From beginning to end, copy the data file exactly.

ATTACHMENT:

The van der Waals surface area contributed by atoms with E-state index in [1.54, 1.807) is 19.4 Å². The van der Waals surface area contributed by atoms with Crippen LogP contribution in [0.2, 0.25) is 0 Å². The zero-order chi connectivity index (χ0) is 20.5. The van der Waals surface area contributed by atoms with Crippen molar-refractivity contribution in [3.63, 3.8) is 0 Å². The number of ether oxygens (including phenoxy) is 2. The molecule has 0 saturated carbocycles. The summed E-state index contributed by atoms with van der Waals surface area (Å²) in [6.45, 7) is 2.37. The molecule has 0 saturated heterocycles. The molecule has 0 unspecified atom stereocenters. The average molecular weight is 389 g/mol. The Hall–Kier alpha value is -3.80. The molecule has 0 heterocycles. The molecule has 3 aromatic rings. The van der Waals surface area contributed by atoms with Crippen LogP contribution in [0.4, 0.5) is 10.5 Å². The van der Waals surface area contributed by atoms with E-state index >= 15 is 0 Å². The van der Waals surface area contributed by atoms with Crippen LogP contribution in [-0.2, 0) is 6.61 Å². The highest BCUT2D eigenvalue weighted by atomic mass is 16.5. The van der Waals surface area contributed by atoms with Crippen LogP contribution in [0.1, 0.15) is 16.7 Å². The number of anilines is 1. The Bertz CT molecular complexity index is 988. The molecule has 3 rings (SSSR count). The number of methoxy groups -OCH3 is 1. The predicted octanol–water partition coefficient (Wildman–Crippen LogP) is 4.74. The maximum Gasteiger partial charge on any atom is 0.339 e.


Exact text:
The van der Waals surface area contributed by atoms with E-state index in [1.54, 1.807) is 19.4 Å². The van der Waals surface area contributed by atoms with Crippen LogP contribution in [0.2, 0.25) is 0 Å². The zero-order chi connectivity index (χ0) is 20.5. The van der Waals surface area contributed by atoms with Crippen molar-refractivity contribution in [3.63, 3.8) is 0 Å². The number of ether oxygens (including phenoxy) is 2. The molecule has 0 saturated carbocycles. The summed E-state index contributed by atoms with van der Waals surface area (Å²) in [6.45, 7) is 2.37. The molecule has 0 saturated heterocycles. The molecule has 0 unspecified atom stereocenters. The average molecular weight is 389 g/mol. The Hall–Kier alpha value is -3.80. The molecule has 0 heterocycles. The molecule has 3 aromatic rings. The van der Waals surface area contributed by atoms with Crippen LogP contribution in [0.4, 0.5) is 10.5 Å². The van der Waals surface area contributed by atoms with E-state index >= 15 is 0 Å². The van der Waals surface area contributed by atoms with Crippen LogP contribution in [-0.2, 0) is 6.61 Å². The highest BCUT2D eigenvalue weighted by atomic mass is 16.5. The van der Waals surface area contributed by atoms with Crippen LogP contribution in [0.1, 0.15) is 16.7 Å². The number of anilines is 1. The Bertz CT molecular complexity index is 988. The molecule has 3 rings (SSSR count). The number of methoxy groups -OCH3 is 1. The predicted octanol–water partition coefficient (Wildman–Crippen LogP) is 4.74. The maximum Gasteiger partial charge on any atom is 0.339 e.